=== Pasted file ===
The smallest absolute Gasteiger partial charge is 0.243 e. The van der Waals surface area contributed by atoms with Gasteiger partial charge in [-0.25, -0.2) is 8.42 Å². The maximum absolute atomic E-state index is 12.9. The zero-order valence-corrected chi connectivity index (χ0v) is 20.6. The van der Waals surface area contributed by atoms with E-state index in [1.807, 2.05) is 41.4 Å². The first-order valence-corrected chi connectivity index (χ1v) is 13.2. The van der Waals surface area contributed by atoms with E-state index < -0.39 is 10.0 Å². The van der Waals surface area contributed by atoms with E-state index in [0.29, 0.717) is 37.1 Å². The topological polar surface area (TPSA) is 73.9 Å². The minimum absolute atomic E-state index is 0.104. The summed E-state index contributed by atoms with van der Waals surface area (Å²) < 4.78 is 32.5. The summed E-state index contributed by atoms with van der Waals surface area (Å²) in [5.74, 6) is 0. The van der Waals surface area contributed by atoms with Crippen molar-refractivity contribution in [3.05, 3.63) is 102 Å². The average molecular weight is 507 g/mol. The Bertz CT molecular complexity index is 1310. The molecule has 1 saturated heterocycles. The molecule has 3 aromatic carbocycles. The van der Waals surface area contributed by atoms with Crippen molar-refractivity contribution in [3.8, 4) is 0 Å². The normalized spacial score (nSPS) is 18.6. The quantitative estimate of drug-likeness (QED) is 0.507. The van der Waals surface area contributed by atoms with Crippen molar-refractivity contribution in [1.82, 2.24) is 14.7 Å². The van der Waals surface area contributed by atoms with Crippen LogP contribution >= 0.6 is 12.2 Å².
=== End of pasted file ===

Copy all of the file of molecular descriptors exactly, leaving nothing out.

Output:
The smallest absolute Gasteiger partial charge is 0.243 e. The van der Waals surface area contributed by atoms with Gasteiger partial charge in [-0.25, -0.2) is 8.42 Å². The maximum absolute atomic E-state index is 12.9. The zero-order valence-corrected chi connectivity index (χ0v) is 20.6. The van der Waals surface area contributed by atoms with E-state index in [1.807, 2.05) is 41.4 Å². The first-order valence-corrected chi connectivity index (χ1v) is 13.2. The van der Waals surface area contributed by atoms with E-state index < -0.39 is 10.0 Å². The van der Waals surface area contributed by atoms with E-state index in [0.29, 0.717) is 37.1 Å². The topological polar surface area (TPSA) is 73.9 Å². The minimum absolute atomic E-state index is 0.104. The summed E-state index contributed by atoms with van der Waals surface area (Å²) < 4.78 is 32.5. The summed E-state index contributed by atoms with van der Waals surface area (Å²) in [5.74, 6) is 0. The van der Waals surface area contributed by atoms with Crippen molar-refractivity contribution in [3.05, 3.63) is 102 Å². The average molecular weight is 507 g/mol. The Bertz CT molecular complexity index is 1310. The molecule has 1 saturated heterocycles. The molecule has 3 aromatic carbocycles. The van der Waals surface area contributed by atoms with Crippen molar-refractivity contribution in [3.8, 4) is 0 Å². The normalized spacial score (nSPS) is 18.6. The quantitative estimate of drug-likeness (QED) is 0.507. The van der Waals surface area contributed by atoms with Crippen molar-refractivity contribution in [1.82, 2.24) is 14.7 Å². The van der Waals surface area contributed by atoms with Crippen LogP contribution >= 0.6 is 12.2 Å².